score:3

Accepted answer

it must be possible because linqpad does it!

looking at the how it works page is a bit mind bending, and i'm not sure this is something you would want to do with production code unless you really couldn't avoid it.

there is no framework method that just does what you want, i can say that with a fairly high degree of confidence because of how .net works. you have to call the compiler using the csharpcodeprovider as linqpad does.

you might be able to change the linq dynamic query library to do what you need.

score:0

much of linqtoxml is driven by strings anyway. for example, the elements extension method will take a string and find all the child elements with that name.

if your query starts as a string (and not as method calls on queryable/enumerable), then it isn't really a linq query - but something else. maybe xpath can help.

score:2

i've got this code in vb to evaluate code contained in a string at runtime... you'll need to translate it to c#, but there's no reason you couldn't just pass in a string containing a linq expression. you'd need to modify funcstring slightly to allow for the use of linq as i only reference system.math. i use it for evaluation of (mostly mathematical) expressions at runtime, but i imagine it could be modified/expanded to evaluate pretty much anything in the .net framework...

function evaluate(byval expression as string, byval args() as object) as object

    if expression.length > 0 then

        'replace each parameter in the calculation expression with the correct values
        dim matchstr = "{(\d+)}"
        dim omatches = regex.matches(expression, matchstr)
        if omatches.count > 0 then
            dim distinctcount = (from m in omatches _
                                 select m.value).distinct.count
            if distinctcount = args.length then
                for i = 0 to args.length - 1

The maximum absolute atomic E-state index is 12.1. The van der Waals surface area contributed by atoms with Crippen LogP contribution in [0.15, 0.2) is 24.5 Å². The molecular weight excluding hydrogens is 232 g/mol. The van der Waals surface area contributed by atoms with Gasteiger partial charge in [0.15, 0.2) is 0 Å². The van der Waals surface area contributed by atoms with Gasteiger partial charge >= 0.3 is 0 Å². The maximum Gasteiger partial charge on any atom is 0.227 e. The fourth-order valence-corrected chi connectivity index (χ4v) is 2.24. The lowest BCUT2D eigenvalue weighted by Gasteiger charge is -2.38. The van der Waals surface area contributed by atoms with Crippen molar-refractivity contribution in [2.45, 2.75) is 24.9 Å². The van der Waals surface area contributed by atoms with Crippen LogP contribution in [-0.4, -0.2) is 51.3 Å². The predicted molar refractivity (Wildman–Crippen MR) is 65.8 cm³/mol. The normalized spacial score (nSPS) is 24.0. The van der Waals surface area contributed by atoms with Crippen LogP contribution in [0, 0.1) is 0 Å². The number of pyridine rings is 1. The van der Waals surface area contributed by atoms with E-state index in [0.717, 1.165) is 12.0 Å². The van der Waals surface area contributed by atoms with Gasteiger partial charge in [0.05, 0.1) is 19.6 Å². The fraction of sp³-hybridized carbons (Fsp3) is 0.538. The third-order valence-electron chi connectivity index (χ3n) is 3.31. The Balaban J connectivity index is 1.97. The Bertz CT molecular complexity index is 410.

expression = expression.replace("{" & i & "}", args(i))
                next
            else
                throw new argumentexception("invalid number of parameters passed")
            end if
        end if

        dim funcname as string = "eval" & guid.newguid.tostring("n")
        dim funcstring as string = "imports system.math" & vbcrlf & _
                                   "namespace evaluatorlibrary" & vbcrlf & _
                                   "  class evaluators" & vbcrlf & _
                                   "    public shared function " & funcname & "() as double" & vbcrlf & _
                                   "      " & expression & vbcrlf & _
                                   "    end function" & vbcrlf & _
                                   "  end class" & vbcrlf & _
                                   "end namespace"

        'tell the compiler what language was used
        dim codeprovider as codedomprovider = codedomprovider.createprovider("vb")

        'set up our compiler options...
        dim compileroptions as new compilerparameters()
        with compileroptions
            .referencedassemblies.add("system.dll")
            .generateinmemory = true
            .treatwarningsaserrors = true
        end with

        'compile the code that is to be evaluated
        dim results as compilerresults = _
            codeprovider.compileassemblyfromsource(compileroptions, funcstring)

        'check there were no errors...
        if results.errors.count > 0 then
        else
            'run the code and return the value...
            dim dynamictype as type = results.compiledassembly.gettype("evaluatorlibrary.evaluators")
            dim methodinfo as methodinfo = dynamictype.getmethod(funcname)
            return methodinfo.invoke(nothing, nothing)
        end if

    else
        return 0

    end if

    return 0

end function

sub main()
    'in a real application, this string would be loaded from a database
    'it would be stored by some calculation administrator...
    dim expr as string = "  if ({0} < 20000) then" & vbcrlf & _
                         "    return max(15, min(75,0.12*{0}))" & vbcrlf & _
                         "  else" & vbcrlf & _
                         "    return max(75,0.05*{0})" & vbcrlf & _
                         "  end if"

    dim args as new list(of string)
    while true
        'this value would be loaded from some data interpreter for inclusion
        'in the calculation...
        dim val as string = console.readline
        args.clear()
        if isnumeric(val) then
            args.add(val)
            dim dblout as object = evaluate(expr, args.toarray)
            console.writeline(dblout)
        else
            exit while
        end if
    end while

end sub

there's no reason you couldn't modify the function definition slightly so that it could function as an extension of string to allow you to call it like so:

dim linqstring = "from c in mylinqdata where c.somefield.equals(""somevalue"") select c"
dim output = linqstring.evaluate

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